the rector and the University administration.
******Question******** The strike that is now going on---among public
schools---does that include the University of Western Cape?
Oh, yes, certainly. You know how it started, of course, the coloured
school in Man eaberg Little Flo wer High School had a student meeting
expressing their grievances with the school system. Three white teachers
attended the meeting and were dismissed by the administration so the students
went on strike. That spread to the rest of the high schools in the Cape
peninsula and immediately spread to all the colleges and university. They have
now established again a united student front which consists of 80 people,
representatives from all the different schools. On the third of May (this past
Saturday) the students were to decide to go back to school, so I don't know what
the latest information on that is. It was started by coloured schools and spread
to all African schools and Indian Schools and is now a national boycott.
*****Question******* This has not, as far as I can tell, been attended by
the same kind of violence. In other words, this has been essentially withdrawal,
you simply stay at home. There've been no mass demonstrations?
Oh, yes, there have been. My friend came on the 3rd, came to Washington,
he is from Cape Town, a lecturer in Sociology at the University, he said that it
has also been arrested 29/5/80
is less violent than 1976, but it is/ e serious. The regime doesn't know
what to do with it. As in 1976, various community organizations sprang up
and the people are again supporting the students. They have told the students
that if they decide to go back to the schools, then the community would continue
the struggle. So they have widespread community support, they again have an
organizational framework. They have been having mass demonstrations. There was
one in Cape Town, one in Johannesburg and in Durban and the police again disbanded
these meetings by shooting teargas and baton charges. There was one rally at which
there were at least 5000 people together. The committee of 80 students gets
together in various places in the community. My friend said that they have much
greater control over,student population than we had in 1976, essentially because
the situation was so violent it was difficult to keep control. Because it is
less violent now, they have firm control over'the high school students.
*******Quest******Qest****** But there hasn't been----I'm basing these questions
on very fragmentary newspaper report s-----I haven't read anything of community
involvement in "disruptive" or violent activities such as did occur in 1976. Is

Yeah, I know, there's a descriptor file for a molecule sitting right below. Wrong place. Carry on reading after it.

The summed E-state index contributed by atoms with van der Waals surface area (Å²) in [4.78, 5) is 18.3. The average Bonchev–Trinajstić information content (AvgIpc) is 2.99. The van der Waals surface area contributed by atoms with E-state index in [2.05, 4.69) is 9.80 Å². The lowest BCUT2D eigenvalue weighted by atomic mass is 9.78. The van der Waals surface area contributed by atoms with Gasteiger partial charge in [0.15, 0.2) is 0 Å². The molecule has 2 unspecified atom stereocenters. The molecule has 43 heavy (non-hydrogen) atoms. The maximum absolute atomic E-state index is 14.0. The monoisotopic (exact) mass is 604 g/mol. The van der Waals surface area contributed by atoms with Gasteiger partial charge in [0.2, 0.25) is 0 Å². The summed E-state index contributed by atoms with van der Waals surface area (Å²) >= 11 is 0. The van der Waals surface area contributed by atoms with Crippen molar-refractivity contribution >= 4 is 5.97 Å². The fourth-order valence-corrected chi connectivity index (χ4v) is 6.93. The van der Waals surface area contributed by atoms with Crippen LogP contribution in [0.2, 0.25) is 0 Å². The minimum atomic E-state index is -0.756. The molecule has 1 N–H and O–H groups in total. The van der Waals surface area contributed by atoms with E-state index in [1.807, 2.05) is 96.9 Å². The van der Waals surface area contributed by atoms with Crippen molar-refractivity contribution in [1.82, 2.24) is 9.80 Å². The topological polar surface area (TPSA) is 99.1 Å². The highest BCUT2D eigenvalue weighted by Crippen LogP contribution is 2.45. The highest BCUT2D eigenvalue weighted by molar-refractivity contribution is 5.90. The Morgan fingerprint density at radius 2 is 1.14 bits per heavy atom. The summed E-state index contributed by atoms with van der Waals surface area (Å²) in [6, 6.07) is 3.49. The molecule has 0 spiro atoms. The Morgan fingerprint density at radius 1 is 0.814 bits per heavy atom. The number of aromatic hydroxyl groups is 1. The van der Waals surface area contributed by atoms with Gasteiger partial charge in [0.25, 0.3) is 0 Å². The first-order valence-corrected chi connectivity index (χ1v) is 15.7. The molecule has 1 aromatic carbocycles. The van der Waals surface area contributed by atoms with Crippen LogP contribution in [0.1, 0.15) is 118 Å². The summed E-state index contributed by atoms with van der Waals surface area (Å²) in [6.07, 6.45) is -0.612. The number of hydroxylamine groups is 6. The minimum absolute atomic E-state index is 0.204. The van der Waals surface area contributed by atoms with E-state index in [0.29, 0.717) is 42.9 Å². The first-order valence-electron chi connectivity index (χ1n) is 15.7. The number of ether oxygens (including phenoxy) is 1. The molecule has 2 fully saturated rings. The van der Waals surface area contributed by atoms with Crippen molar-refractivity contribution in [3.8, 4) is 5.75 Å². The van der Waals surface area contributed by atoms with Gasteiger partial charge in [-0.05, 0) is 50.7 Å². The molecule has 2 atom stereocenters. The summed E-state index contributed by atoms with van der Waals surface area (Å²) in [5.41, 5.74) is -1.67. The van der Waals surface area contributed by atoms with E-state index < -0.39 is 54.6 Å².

that impression correct?
It is correct in so far as I have the most up to date information, which I
got on Saturday from my friend in Washington. There is no widespread neS .
There are demonstrations, there are mass rallies, there are various organizations
which are mobilizing students to have their mass rallies. They do have their
work-study sessions. They do have their planning meetings, etc., etc. But there
is no widespread rioting taking place.
One of the big factors which came out in the Cgo3s Commission was the
role of the police as an a j agent as/a catalyst in a lot of these riots.
Often the police, you know, abused students---from my own experience they
abused students, which called for the very kind of action, the antagonism against
the police, the attacks on the police, which then again led to violence by the
police. So that could be a factor
******Question***** The police, in other words, have become a little more
sophisticated? when it comes to riot control.
I hope so. I don't know to what extent baton charges and teargas. The
interesting thing about teargas being shot at people, people become wise, they
catch the teargas cannisters and throw it back at the cops so that at a later
stage it is necessary for the cops to wear masks. Also when the police charge
with dogs what the--especially the unemployed element in the community----often
did was to take and---in one case that I specifically know of one guy asked for
one of the children's school blazers and wrapped it around his arm and baited
the dog. The dogs are trained to catch your arm or leg, if you are running,
and he did that and pushed his arm at the dog, it caught the arm and yet the
school blazer was wrapped around his arm and he had a knife and he stabbed the
dog. There were various things like that.
There is in general a lot of sand in the coloured community, there are not
that many 1hd roads, what kids would do when the teargas cannister is shot and
it falls on the ground is to immediately smother it in sand. So that there were
a number of things that kids: did to counteract the police.
Essentially in the peninsula, the 1976 riots went on right through 1977.
At the end of 1976 I went back to do my final exams and in 1977 I was then in my
third year again a major thing happened. The police attempted to demolish the
squatter camps. There is a squatter camp which is acent to the University.
The CRC building, to top it all, is right next to the
and then right next to that is the squatter camp called Mibell They